Opened in 2013 and with Nicolas Bourriaud at the helm since 2015, La Panacée is an enviable exhibition space and residency facility under the umbrella of Montpellier Contemporain (MoCo) that incorporates the city's fine art school and soon another 3,500-square-metre venue. Bourriaud is best known for his theory of relational aesthetics, under whose banner he diagnosed a participatory zeitgeist in 1990s art through an influential eponymous 1998 book and exhibitions including 'Traffic' (1996). Similarly, 'Crash Test: The Molecular Turn' is a manifesto to name a new movement for the art of the 2010s, and to demarcate an artistic peer group – the vast majority of the 25 young artists in the exhibition were born in the mid-1980s and are based in Paris, Berlin or New York.
Bourriaud draws on Félix Guattari, Bruno Latour, Michel Serres and other thinkers to contend that a 'molecular art' has emerged from our postinternet times in which – as artist Thiago Rocha Pitta observed at the exhibition opening – ecological systems are collapsing while social media is flourishing. Much like Roger Hiorns's pulverized jet engine (Untitled, 2008), overarching theories and distinctions between nature and culture, online and offline, have become irrevocably ground down. Bourriaud also contends that representation, objecthood and humanism are obsolete strategies for legitimate and effective art. Artists who tap into chemical pathways, atomic forces, alloys, synthetics and prosthetics now define a novel and more durable way of dealing with material reality. It is perhaps evidence of a critical ploy rather than a snub to note that many of the works in the exhibition employ a remarkably consistent visual rhetoric that is well-suited to Instagram. Whether the red sponges of Phillip Zach (Seeing Red II, 2017), the tar-like puddles of Marlie Mul ('Puddle', 2014) or the Play-Doh-coloured crystal forms produced by Agnieszka Kurant and her termite collaborators ('A.A.I.', 2017), molecular art often suggests the vibrant powders, soils, gels and foams of molecular gastronomy.
Apart from three video-based contributions and one that draws on photography (lenticular composites by Estrid Lutz and Emile Mold), the vast majority of works on view could be described as constructed sculpture, or abstract painting by any other name. The incorporation of chemical and pharmaceutical components in some of the works is evidently a molecular art trait. Four large, pink monochrome panels by Pamela Rosenkranz, 'Untitled' (2018), were made under the influence of pills for erectile dysfunction. Mounted high on the wall, Juliette Bonneviot's Deep Grey Xenoestrogens (2016) is one of three works made from a synthetic soup – invisibly spiked with the hormone-disrupting compounds that are secreted by all manner of plastics, cosmetics and insecticides - that hardened into otherwise unremarkable forms, like giant crumpled chicharrones.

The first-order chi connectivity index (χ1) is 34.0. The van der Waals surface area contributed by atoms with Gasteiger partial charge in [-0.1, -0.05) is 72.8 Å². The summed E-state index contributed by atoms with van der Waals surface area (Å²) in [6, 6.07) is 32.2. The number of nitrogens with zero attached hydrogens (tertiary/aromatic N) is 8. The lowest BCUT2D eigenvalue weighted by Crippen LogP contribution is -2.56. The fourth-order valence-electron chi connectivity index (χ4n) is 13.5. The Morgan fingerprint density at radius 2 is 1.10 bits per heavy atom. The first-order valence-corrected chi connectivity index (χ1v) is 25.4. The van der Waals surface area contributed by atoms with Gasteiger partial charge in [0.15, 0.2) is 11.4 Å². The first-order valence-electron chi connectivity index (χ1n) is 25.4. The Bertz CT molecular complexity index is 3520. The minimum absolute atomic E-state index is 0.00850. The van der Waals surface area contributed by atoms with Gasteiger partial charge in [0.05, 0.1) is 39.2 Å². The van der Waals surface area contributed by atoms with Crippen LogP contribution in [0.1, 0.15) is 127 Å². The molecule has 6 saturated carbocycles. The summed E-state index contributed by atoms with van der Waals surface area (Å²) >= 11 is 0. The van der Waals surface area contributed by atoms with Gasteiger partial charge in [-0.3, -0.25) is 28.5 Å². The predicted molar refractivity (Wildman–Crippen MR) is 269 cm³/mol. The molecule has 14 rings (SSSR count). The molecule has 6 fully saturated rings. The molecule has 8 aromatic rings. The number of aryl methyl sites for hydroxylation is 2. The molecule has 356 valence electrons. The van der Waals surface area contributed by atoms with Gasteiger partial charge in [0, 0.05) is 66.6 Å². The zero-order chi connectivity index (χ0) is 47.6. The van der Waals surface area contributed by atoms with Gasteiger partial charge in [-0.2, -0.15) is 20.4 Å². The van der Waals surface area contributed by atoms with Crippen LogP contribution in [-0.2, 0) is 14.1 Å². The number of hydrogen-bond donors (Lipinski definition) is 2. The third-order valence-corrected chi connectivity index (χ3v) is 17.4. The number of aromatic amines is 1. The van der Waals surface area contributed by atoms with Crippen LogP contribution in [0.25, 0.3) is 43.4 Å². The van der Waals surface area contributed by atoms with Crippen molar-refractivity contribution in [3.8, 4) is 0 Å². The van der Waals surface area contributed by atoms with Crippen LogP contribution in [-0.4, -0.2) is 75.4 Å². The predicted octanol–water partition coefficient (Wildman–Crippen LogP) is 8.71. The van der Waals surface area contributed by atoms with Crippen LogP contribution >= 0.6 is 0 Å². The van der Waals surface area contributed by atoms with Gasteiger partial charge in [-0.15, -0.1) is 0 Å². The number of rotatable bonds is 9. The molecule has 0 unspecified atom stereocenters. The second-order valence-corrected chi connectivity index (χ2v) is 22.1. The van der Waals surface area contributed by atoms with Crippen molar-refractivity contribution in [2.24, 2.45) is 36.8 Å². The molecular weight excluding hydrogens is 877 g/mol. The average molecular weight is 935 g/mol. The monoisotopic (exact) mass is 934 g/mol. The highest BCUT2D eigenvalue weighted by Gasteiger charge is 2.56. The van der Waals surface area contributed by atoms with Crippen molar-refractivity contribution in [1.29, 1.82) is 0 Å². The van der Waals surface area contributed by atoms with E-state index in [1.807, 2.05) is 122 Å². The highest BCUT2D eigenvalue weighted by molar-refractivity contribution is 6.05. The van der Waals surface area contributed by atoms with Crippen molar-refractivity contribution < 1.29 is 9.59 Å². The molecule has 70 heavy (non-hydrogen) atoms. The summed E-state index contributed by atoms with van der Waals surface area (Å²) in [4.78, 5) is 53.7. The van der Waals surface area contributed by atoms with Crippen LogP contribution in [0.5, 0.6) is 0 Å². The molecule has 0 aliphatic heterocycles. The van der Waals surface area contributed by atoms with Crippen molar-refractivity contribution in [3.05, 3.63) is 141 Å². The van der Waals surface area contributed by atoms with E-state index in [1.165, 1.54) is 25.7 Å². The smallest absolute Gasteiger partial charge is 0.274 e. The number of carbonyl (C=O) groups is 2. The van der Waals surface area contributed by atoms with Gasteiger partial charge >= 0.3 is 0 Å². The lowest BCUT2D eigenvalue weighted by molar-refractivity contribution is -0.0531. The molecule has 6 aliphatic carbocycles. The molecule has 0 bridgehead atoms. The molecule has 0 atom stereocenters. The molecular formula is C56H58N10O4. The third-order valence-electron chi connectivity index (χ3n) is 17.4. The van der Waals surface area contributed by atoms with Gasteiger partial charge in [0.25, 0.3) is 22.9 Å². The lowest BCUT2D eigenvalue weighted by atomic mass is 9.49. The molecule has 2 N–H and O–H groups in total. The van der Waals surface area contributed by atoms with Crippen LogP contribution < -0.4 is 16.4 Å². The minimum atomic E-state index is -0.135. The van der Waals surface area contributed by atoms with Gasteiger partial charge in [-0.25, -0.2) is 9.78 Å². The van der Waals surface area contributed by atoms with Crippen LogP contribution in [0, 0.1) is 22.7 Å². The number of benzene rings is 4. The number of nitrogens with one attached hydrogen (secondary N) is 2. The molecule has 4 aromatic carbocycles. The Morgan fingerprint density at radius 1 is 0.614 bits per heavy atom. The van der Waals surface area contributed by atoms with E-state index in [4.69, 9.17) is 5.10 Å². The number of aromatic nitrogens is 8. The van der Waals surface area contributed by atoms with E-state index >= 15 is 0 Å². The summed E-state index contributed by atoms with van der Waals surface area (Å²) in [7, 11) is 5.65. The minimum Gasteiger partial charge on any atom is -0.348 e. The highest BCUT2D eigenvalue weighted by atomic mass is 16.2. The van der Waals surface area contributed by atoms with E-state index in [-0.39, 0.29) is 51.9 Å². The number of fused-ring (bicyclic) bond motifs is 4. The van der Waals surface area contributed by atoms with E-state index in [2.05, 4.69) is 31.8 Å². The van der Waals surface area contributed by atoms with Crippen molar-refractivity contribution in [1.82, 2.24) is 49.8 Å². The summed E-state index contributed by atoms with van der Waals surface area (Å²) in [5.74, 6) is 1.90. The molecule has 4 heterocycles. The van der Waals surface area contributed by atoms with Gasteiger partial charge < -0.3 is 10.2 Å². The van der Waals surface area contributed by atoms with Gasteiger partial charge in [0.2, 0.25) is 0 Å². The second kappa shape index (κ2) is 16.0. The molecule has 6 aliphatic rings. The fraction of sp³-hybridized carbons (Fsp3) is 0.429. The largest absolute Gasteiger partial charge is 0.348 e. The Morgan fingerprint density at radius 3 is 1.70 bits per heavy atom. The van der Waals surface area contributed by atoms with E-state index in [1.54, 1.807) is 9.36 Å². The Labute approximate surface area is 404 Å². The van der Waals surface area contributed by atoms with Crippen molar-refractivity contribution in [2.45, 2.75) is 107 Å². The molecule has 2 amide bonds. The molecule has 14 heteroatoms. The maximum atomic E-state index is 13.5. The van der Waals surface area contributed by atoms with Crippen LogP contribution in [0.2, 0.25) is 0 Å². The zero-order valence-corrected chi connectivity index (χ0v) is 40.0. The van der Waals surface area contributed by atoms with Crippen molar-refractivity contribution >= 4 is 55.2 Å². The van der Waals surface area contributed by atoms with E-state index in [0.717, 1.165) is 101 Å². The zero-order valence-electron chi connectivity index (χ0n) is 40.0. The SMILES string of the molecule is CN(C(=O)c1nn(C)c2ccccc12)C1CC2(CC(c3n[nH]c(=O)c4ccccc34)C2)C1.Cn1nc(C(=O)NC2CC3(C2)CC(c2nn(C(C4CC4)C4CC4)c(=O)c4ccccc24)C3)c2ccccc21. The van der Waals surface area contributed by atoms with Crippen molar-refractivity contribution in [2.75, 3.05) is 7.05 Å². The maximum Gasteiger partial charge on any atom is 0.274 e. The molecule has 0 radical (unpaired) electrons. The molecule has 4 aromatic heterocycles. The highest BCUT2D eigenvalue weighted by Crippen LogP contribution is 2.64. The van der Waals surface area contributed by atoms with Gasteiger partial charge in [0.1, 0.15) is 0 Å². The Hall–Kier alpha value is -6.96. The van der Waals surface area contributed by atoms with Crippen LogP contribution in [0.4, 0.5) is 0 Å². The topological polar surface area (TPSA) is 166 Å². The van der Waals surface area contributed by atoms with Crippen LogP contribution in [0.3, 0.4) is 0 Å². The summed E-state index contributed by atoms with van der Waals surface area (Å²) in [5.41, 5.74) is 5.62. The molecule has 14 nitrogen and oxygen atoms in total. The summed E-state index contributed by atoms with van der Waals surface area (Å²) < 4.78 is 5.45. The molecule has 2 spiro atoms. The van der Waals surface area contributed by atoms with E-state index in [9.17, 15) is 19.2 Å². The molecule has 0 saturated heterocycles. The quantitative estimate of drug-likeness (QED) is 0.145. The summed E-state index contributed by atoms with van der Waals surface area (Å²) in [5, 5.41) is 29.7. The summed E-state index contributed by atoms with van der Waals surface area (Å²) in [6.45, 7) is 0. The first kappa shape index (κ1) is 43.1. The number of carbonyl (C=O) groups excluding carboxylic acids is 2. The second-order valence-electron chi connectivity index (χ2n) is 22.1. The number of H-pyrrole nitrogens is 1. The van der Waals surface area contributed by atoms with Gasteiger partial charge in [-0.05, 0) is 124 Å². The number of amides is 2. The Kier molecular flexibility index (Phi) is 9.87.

A biomechanical science-fiction aesthetic is a further trope. As if a botched alien from the mind of H.R. Giger, Ivana Bašić's Untitled (2018) imagines a humanoid body with a glass cocoon plumbed into its spine and spindly legs braced with metal. Meanwhile Dora Budor's A woman passing on the street said, 'a decongestant, an antihistamine, a cough suppressant, a pain reliever' (2016) is a kind of grotesque technofossil relief incorporating the fictitious gynaecological instruments from David Cronenberg's film Dead Ringers (1988).
It comes as no surprise that 'Crash Test' evokes the buzzword Anthropocene. T.J. Demos, Jean-Baptiste Fressoz and others have recently warned of the perils of naming this proposed geological era. Environmental catastrophe is irrefutable. Yet the Anthropocene narrative declares that all humans are to blame, that it was somehow inevitable, and that waking up to it comprises a recent development and a new theory. 'Crash Test' is a bold and accessible exhibition that includes some compelling contributions, not least by Alisa Baremboym, Aude Pariset (showing four panels that had been gnawed at by caterpillars with the ability to digest plastic), Alice Channer, Sam Lewitt and Bianca Bondi (sorrowful glass vitrines that harbour lichens, crystals, copper books, medical flasks, and Kangaroo Paw flowers). Yet, its insistence that the material effects it names in current 'plastic arts' are new and without precedent is also troublesome. From the notion of formlessness introduced by Georges Bataille in the 1920s, to the collaborations of Experiments in Art and Technology in the 1960s, or Donna Haraway's cyborg manifesto of the 1980s, the generosity of 'molecular art' is surely just how many demographic cohorts it potentially crosses, and how many precedents it enjoys, rather than how few.
Main image: Virginia Lee Montgomery, Deep See, 2016, HD video still. Courtesy: the artist
First published in Issue 194